Meandering ‘The Master’ Serves Up Powerful After Effects

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CHICAGO – ‘The Master’ is the type of film that invites days of contemplation. It is a film about America, but only a certain type of American. It is a film about the need to belong, but in the end it separates all its characters away from each other. Lead actors Philip Seymour Hoffman and Joaquin Phoenix radicalize writer/director P.T. Anderson’s strange alchemy.

Like Anderson’s “There Will Be Blood,” this film also meanders very slowly in episodes, rather than the beginning/middle/end narrative structure. Except for a certain timeline, the scenes in this film could be thrown up in the air, spliced back together, and still create the same film about what is depicted. There are some amazing sequences, though, especially anything having to do with confronting the relative truth of what The Master is selling. Because this is an original story, it mesmerizes within the provocative filmmaking of P.T. Anderson, but can also be quite chilly in trying to access the story and its characters.

Freddie Quill (Joaquin Phoenix) is a World War II naval veteran that has obviously been mentally affected by the conflict. He is shown in transition to civilian life in a number of psychological tests, hospital time and a series of jobs that he eventually can’t hold. He loves making homemade alcohol concoctions – a holdover from the war – and it is in the midst of a bender that he meets Lancaster Dodd (Philip Seymour Hoffman). Dodd is also known as The Master, a proprietor of a cult-like society called The Cause, which deals in past lives.

Philip Seymour Hoffman
Philip Seymour Hoffman as Lancaster Dodd in ‘The Master’
Photo credit: The Weinstein Company

The Master takes a shine to the volatile Freddie, and soon the navy vet becomes part of the traveling entourage that seems to be the core followers of what The Master is preaching. This includes his wife Peggy (Amy Adams) and son Val (Jesse Plemons). Val is the doubter in the group, and challenges Freddie in this discretion. Freddie is fast becoming the enforcer of The Master’s word and methods, so much that he seems to be losing what little is left for himself. The path to redemption in the world of The Master is rockier than what is sold.

Hoffman gives his usual brilliant and specific performance as The Master. He is a player in the Paul Thomas Anderson film universe, having done turns in “Boogie Nights,” “Punch-Drunk Love” and “Magnolia.” In this role as The Master, he is an omnipresent force and is the center of all being, floating above and within the confines of the narrative. An actor like Hoffman knows what to do with this character and material to generate that omnipresence, and the effect that develops from it allows him to capture every nuance of both the piety and carnival barker charade of Lancaster Dodd.

Joaquin Phoenix is an opposing force. His Freddie Quill is unleashed in the story, and his hysteria and actions are somewhat detrimental in keeping with a believable balance and stability. What is most interesting about him, and what is most obscured, is what happened to him in the war. The post-combat effects are apparent, but the horror that proceeds it is never revealed as a shorthand for his ex-warrior persona. The secret regarding what sets him off is part of his unfortunate personality, but having to endure the schizophrenia that results becomes a bit tiresome, especially as Phoenix overplays it.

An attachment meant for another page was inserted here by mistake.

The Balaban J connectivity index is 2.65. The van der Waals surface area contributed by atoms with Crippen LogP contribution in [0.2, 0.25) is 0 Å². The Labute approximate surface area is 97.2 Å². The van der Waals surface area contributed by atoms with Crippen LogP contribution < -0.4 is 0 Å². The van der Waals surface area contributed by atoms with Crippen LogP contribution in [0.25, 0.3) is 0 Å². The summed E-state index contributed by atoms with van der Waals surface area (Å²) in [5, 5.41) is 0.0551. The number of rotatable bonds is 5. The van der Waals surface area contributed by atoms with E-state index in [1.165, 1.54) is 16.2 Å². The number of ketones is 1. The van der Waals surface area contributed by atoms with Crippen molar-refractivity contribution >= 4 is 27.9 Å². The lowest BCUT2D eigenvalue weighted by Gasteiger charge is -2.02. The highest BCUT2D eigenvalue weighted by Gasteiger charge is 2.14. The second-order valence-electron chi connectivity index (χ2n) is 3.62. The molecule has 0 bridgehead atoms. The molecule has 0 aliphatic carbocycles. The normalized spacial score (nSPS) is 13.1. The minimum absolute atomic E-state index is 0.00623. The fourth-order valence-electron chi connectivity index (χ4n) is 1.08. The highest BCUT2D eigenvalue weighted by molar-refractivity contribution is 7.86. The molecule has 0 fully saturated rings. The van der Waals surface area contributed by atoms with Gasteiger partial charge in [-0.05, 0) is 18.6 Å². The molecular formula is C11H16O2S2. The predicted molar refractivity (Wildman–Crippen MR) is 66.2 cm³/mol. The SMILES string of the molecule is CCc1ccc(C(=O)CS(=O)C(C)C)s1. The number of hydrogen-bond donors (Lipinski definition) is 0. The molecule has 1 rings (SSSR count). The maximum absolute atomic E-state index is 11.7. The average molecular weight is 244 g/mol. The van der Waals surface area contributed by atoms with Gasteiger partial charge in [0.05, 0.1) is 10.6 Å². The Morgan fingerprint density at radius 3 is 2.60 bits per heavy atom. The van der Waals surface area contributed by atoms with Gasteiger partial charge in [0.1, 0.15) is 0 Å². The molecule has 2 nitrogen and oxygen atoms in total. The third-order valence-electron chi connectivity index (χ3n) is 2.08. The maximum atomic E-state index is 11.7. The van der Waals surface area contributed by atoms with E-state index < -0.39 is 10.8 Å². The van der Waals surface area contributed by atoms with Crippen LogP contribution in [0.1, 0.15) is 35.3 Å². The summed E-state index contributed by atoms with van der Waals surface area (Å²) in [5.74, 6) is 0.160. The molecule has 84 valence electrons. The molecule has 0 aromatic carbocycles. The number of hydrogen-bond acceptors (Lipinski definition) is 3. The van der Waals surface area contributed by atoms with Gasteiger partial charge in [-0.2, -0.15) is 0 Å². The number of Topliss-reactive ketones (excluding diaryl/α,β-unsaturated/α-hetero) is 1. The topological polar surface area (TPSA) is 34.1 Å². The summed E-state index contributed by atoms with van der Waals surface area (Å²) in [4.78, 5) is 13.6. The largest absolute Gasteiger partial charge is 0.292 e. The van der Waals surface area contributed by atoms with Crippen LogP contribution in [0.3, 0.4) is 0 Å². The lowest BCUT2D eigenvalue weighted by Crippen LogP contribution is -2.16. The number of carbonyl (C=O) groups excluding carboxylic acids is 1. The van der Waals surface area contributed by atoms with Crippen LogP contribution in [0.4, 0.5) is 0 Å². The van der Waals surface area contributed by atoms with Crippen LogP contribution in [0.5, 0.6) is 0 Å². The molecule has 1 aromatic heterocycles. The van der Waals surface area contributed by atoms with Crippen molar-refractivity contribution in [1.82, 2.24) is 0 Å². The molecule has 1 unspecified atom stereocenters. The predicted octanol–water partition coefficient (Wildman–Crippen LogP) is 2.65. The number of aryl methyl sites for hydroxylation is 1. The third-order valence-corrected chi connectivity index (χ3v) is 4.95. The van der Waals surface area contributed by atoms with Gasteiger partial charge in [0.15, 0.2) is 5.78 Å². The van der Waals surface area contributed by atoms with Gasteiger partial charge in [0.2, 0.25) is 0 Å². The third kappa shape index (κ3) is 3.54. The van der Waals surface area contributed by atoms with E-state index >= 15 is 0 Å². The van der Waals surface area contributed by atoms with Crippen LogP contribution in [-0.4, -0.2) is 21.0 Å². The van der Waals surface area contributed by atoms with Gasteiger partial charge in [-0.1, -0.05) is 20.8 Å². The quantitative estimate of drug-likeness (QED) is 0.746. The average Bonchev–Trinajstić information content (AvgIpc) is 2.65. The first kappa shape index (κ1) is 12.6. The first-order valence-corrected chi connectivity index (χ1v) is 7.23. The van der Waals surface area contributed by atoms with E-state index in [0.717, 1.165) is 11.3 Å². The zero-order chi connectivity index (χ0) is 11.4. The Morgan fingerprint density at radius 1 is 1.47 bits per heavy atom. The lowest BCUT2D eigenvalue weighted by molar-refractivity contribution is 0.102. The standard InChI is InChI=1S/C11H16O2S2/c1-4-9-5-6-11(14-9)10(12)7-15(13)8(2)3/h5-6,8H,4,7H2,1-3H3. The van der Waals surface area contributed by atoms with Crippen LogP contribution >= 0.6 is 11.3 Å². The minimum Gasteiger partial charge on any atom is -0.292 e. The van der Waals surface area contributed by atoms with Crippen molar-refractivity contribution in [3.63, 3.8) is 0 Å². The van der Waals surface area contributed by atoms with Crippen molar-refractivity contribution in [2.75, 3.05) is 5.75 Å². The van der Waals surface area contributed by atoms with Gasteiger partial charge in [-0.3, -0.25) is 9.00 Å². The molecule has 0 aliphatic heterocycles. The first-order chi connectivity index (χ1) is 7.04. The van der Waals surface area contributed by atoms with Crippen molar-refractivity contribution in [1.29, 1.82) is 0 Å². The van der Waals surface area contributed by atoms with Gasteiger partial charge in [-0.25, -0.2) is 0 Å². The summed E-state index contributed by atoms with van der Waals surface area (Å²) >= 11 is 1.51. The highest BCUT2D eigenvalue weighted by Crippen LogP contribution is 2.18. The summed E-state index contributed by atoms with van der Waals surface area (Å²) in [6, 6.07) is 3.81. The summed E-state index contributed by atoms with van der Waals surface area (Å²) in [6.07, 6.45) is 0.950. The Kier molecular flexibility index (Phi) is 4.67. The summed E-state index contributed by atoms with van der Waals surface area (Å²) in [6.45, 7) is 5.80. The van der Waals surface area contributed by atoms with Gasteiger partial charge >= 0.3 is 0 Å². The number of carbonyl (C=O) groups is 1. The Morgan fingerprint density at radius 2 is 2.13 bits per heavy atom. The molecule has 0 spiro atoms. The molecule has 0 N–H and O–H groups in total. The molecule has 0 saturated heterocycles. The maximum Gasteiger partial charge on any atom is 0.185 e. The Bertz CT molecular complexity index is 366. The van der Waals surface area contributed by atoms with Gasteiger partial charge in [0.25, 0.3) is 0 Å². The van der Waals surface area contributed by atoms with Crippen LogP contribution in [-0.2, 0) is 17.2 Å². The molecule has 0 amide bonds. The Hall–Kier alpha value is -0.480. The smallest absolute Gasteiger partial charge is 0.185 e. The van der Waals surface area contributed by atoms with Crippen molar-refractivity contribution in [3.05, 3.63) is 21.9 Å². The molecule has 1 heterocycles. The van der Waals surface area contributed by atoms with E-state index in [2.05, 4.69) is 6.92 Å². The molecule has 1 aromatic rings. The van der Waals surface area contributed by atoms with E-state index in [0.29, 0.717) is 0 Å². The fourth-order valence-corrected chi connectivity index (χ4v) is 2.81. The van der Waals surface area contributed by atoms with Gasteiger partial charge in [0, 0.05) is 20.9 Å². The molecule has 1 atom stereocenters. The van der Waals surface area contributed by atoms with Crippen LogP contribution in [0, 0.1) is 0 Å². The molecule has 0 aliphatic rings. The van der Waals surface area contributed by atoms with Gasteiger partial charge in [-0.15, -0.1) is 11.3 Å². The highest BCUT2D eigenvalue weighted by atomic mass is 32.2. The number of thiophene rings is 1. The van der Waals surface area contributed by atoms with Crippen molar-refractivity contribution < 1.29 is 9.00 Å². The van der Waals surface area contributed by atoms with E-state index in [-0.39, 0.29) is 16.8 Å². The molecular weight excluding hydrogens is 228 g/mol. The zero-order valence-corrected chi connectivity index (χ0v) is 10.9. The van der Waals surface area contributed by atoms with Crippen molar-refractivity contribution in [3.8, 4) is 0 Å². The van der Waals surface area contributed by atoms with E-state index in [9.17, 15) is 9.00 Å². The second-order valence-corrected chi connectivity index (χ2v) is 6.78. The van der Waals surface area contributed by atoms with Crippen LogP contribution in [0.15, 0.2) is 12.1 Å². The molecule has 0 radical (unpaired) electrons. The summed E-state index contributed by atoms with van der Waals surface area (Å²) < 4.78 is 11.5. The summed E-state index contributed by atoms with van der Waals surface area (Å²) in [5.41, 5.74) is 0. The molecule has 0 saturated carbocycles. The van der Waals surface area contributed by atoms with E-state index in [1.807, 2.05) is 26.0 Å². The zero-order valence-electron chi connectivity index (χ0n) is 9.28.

The American social history of post World War II is well played in defining The Master and what he is accomplishing. Apparently Thomas wrote Dodd as an amalgamation of L. Ron Hubbard (founder of Scientology) and others. The susceptibility of his post-war followers is well understood and documented in the story, especially the wealthy patrons he picks up along the way. At one point, there is trouble with the law regarding Dodd’s hucksterism, but he flicks it away in the knowledge that there is a sucker born every minute. The depth and breadth of what Dodd builds as an entity is astoundingly fast, for he provides answers for desperate questions, in an American society changed forever by war. The confrontation between the naysayer John More (Christopher Evan Welch) and The Master is a centerpiece highlight in the film, because it contrasts so fully with what the followers want to believe.

Joaquin Phoenix
Camera Ready: Joaquin Phoenix as Freddie Quill in ‘The Master’
Photo credit: The Weinstein Company

The pacing of the narrative is a problem and distraction, but it doesn’t steal any authority from the best scenes. Amy Adams is rather pinched as Dodd’s wife, she handles lighter fare better that any character creation. Laura Dern, in contrast, uses her persona very effectively in a short sequence with Hoffman. They riff off each other profoundly, and it becomes a highlight of the last act. The conclusion is bitterly vague, which may or may not help your understanding, depending on how you view the scenario. To sum up, ‘The Master’ comes in waves, and after that tide recedes the memory does linger.

The elements of the film and its accomplishment brings to mind the old saying, “when the student is ready, the master appears.” This aphorism can be extended and expanded to any followers of specific religion or ideology. But once that knowledge becomes accumulated and idealized, it’s the aftermath that is worrisome.

“The Master” opens everywhere on September 21st. Featuring Philip Seymour Hoffman, Joaquin Phoenix, Amy Adams, Jesse Plemons, Christopher Evan Welch and Laura Dern. Written and directed by Paul Thomas Anderson. Rated “R” senior staff writer Patrick McDonald

Senior Staff Writer

© 2012 Patrick McDonald,

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